(New) * + Marvirton Guest House & Lounge, # 16, 2nd Street South, Corozal Town, tel. 501-4-23365, e-mail firstname.lastname@example.org. This new budget guest house in downtown Corozal has eight rooms, four with private bath. There’s no A/C but rooms have ceiling fans and cable TV. The 1960s vintage house has been charmingly renovated by the Belizean couple who own it, Anthony and Virginia Bradley. They provide what they note is a family atmosphere. A new pool, tiny but doubtless big enough to do the job on a hot day, is in a garden area behind the house, next to the restaurant and lounge. Rates are reasonable -- US$25 single or double in rooms with shared bath, and US$27.50 with private bath.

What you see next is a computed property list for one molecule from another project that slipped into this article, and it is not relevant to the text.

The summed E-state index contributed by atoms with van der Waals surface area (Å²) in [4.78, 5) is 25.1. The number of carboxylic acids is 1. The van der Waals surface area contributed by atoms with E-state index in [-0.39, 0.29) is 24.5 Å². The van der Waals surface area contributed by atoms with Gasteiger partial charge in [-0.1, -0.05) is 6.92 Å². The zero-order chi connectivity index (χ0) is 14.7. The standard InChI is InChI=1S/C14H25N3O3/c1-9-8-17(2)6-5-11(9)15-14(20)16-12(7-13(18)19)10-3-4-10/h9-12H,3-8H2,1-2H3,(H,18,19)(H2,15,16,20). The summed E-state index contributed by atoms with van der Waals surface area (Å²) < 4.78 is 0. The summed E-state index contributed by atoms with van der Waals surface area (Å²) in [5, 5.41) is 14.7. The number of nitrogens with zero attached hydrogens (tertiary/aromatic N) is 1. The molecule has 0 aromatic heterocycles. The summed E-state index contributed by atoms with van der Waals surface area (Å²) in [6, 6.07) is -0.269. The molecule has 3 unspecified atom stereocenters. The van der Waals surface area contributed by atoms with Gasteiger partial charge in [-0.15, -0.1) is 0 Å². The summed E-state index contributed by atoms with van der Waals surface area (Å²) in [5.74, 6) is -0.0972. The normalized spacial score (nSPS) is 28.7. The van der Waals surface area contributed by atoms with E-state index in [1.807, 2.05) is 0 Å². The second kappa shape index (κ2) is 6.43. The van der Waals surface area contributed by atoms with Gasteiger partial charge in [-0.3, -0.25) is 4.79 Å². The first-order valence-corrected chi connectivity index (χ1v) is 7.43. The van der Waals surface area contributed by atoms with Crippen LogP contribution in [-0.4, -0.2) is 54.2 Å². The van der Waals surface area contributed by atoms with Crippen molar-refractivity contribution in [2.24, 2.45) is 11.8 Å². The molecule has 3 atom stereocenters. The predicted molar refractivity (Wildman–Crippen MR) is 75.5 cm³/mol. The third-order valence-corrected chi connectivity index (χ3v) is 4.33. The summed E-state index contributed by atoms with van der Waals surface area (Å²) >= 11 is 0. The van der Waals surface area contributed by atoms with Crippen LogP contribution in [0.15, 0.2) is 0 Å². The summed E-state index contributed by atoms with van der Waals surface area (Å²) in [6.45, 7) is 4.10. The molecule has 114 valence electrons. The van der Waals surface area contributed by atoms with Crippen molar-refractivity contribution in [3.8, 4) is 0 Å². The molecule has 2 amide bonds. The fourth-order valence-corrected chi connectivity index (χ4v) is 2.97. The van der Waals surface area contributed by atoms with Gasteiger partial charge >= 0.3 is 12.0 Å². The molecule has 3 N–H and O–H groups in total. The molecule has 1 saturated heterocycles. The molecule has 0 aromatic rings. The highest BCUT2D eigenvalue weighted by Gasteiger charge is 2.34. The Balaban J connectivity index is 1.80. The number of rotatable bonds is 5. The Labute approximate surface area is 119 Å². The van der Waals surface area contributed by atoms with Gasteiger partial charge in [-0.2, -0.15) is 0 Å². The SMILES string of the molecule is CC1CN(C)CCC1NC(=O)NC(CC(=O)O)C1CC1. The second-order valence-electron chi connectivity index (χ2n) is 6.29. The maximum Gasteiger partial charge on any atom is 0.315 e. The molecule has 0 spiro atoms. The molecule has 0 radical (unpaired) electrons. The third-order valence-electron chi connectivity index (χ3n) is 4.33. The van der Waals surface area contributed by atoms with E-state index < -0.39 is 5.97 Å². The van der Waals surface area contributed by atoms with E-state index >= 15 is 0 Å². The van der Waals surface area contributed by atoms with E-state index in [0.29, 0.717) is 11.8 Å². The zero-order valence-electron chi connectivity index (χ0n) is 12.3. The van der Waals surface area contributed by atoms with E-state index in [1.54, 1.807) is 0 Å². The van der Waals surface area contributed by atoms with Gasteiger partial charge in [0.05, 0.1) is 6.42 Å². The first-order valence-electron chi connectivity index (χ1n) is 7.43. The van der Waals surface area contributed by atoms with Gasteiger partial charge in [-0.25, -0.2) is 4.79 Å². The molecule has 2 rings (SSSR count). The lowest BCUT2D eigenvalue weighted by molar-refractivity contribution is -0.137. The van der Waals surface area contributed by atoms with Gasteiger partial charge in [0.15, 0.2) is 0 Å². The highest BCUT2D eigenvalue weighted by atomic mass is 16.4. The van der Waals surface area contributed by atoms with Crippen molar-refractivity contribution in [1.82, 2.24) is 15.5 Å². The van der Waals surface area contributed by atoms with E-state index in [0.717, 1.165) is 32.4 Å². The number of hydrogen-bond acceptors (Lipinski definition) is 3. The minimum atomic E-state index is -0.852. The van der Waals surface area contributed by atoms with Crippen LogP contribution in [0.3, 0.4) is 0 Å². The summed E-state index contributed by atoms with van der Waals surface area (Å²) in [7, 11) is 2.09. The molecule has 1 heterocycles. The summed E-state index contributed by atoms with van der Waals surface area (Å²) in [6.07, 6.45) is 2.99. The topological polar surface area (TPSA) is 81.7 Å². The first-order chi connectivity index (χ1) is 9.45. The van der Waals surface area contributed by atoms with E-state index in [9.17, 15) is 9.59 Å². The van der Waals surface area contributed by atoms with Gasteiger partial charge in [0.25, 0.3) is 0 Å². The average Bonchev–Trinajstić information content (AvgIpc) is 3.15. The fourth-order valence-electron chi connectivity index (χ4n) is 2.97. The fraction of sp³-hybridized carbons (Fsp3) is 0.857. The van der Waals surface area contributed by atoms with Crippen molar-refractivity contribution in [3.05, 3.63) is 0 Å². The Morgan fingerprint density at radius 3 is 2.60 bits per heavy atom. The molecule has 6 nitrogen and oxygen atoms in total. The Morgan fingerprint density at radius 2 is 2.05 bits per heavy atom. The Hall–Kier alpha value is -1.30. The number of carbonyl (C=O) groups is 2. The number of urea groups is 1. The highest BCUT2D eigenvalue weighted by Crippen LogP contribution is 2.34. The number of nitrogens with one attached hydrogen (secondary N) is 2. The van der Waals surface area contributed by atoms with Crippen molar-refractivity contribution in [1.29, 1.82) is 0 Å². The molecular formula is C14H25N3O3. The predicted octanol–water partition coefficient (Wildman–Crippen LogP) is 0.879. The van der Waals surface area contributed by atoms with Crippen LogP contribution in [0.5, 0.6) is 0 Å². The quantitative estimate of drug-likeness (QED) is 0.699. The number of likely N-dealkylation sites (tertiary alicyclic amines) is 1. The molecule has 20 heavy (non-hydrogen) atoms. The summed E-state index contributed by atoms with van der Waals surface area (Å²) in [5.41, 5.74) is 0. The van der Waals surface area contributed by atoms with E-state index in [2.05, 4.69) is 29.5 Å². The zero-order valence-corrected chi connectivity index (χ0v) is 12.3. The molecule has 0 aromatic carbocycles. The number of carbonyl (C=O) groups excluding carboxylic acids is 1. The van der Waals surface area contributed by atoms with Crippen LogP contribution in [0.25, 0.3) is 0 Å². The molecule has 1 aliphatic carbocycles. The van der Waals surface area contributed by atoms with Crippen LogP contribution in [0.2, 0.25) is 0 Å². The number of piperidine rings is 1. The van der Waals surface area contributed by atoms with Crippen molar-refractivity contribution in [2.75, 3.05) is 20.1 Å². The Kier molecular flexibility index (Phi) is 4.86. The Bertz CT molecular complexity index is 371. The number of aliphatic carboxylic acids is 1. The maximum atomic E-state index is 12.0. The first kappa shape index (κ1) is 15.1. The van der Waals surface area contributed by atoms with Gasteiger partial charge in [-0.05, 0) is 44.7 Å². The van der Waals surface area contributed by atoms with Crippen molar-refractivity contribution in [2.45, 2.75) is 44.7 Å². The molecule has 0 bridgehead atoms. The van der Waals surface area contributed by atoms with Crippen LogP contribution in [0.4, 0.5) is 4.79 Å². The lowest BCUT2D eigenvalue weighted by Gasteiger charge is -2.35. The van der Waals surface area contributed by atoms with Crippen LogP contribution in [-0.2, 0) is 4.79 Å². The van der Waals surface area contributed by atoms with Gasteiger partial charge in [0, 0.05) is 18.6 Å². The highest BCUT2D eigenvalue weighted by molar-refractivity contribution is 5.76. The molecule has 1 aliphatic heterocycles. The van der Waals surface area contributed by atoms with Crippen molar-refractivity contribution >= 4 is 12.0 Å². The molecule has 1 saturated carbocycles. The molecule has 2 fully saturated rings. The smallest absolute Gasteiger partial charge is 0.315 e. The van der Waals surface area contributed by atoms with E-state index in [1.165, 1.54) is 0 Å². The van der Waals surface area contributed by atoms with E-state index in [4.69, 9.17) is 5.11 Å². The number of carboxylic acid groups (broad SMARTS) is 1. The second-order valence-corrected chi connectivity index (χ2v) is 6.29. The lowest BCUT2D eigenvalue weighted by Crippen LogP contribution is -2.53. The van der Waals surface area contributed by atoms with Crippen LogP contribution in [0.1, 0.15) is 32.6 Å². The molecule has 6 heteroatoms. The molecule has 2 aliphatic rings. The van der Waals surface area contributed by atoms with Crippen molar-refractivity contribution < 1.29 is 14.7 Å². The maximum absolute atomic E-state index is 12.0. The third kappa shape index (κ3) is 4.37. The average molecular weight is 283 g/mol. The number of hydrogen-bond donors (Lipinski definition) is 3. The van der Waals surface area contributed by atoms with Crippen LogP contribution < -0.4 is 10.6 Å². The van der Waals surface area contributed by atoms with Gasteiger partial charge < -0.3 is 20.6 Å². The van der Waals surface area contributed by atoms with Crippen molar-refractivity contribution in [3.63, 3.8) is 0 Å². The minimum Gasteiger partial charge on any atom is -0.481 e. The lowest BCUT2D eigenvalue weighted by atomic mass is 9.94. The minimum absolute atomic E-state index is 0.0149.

(Update) * * * + Casablanca by the Sea, Consejo Village, Corozal District, tel. 501-4-12018, e-mail email@example.com. If you usually end up needing a vacation from your vacation, consider this little inn at end of the road in Consejo Village, about 7 miles north of Corozal Town on the bay. Corozal Town is a delightful place with not that much to do, and Consejo Village (Consejo is Spanish for advice) is Corozal in slow motion. At Casablanca, there’s almost nothing to do, which at a certain time in one’s life is just the thing. There’s no pool, so you don’t need to feel guilty about not getting in your laps. There’s no beach (though local residents swim in the bay), so you don’t have to worry about getting the perfect tan. There are no phones in your room, and the TV, when I was there, got only a few fuzzy Spanish language channels from Mexico (though Casablanca does promise satellite TV and HBO.) You can just sit under a little palapa on the bay all day long and read, or retire to your room, air conditioned or not, as you please, and relax on a comfortable bed. At night, watch the twinkling lights of bustling Chetumal, capital of Mexico’s Quintana Roo state, across the bay. The staff, headed by manager Irvin Wade, who recently was voted head of the Corozal chapter of the Belize Tourism Industry Association, Belize’s top hospitality industry group, is friendly but not at all pushy. The prices are equally unprepossessing, at US$55 double off-season for a cozy, stylish room with and air conditioning, or $10 less for a room with fan and bay breezes through the windows. All the rooms feature saltillo tile floors, custom-made furnishings of mahogany and other tropical woods, and stunning hand carved mahogany doors featuring Mayan themes. If you get bored, you can drive into Corozal Town for shopping (bananas, 16 or more for a buck) or for dinner (tacos, two for US 75 cents at Cactus Plaza) or a surprisingly fine French dinner for under US$10 at Café Kela. Or take a hike around Consejo Village, which takes 10 minutes. We don’t particularly encourage this sort of thing, but Type As can take a boat across the bay to the ruins of Cerros, or a shopping trip into Chetumal. A multi-million dollar six-story hotel, casino and shopping center, Galeria Maya, has been announced for a site on the Four Mile Lagoon near the Mexican border, about 16 miles from Casablanca by road, and another casino has been rumored for the Consejo area, but locals are taking bets the complexes never open. Owners, John and Beverly Tempe, the American couple who own this inn, might disagree, but the saving grace of this inn at the end of nowhere is its ability to put you to sleep, and to put the cares of the world behind you.